Fortunately, my project is not that complicated...
I just have to... describe the components.. For example, how many bits I have to take for the cpu bus, how am I going to use that... How the operational code will work... What addressing modes it will gonna use...
Nothing to implement (for now). I just dont know what to put in this "project". And since this is a 10-bit architecture, I have no base of how do these bits are organized.
September 27th, 2012, 11:39 PM
Forgive the implication, we get all sorts of weird posts on Linux forums.
In my experience you can find all sorts of people who can gently nudge you to the proper course here, but historically speaking the Linux community is made of people who read the manual and figure it out on their own. I seriously doubt you could find somebody to hand you your finished homework even if that was your intent.
What's the timeframe here? Is this a months-long project or is it due soon? If it's soon then you probably only need a framework. I personally liked the days of 8-bit processors of the 80's. If I were working on this assignment I would design a simple model similar to 6502 or 68000 with a single address space. Keep it simple and be as complete as you can.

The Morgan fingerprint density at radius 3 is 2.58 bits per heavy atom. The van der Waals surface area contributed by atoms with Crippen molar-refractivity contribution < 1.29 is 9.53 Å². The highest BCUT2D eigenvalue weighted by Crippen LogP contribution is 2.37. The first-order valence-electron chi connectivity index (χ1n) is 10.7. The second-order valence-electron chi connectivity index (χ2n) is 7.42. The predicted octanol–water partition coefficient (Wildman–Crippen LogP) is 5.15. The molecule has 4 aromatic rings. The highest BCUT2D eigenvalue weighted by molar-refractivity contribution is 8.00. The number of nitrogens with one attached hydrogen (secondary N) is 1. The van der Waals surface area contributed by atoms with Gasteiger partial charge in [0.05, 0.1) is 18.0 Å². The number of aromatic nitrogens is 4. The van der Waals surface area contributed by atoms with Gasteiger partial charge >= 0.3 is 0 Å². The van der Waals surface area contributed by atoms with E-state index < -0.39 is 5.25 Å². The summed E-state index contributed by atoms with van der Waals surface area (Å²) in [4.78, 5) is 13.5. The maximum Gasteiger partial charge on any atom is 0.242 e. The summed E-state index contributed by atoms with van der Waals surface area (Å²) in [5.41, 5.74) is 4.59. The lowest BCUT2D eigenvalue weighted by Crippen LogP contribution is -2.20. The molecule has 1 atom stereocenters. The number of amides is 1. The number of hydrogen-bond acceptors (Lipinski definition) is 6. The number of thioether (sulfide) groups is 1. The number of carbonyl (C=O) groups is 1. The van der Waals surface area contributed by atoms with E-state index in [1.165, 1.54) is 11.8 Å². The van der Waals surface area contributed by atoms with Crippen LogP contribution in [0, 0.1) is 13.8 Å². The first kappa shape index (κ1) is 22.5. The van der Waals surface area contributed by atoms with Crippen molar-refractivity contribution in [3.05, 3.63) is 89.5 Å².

I would also try to work on all the expected components at approximately the same time. That is, get a rough outline for each component before you start filling in the blanks. Keep all the components at approximately the same level of detail. This way you are likely to have the entire picture in your head, and you're more likely to find flaws in your design while there's time to fix them.
Good luck and have fun.
September 27th, 2012, 11:50 PM
It would be great if it was a 8-month project... Unfortunately this is a 7-day project... And now that I dont have enough time, I'm a little desperate... D=
I wish I had time to study and learn each component, which I dont have. =/
September 28th, 2012, 02:43 PM
So work on an outline, making multiple passes. Make sure you have something for each component necessary. That way you always have a 'complete' document, even if it doesn't have enough detail. And who knows, maybe you'll get enough detail?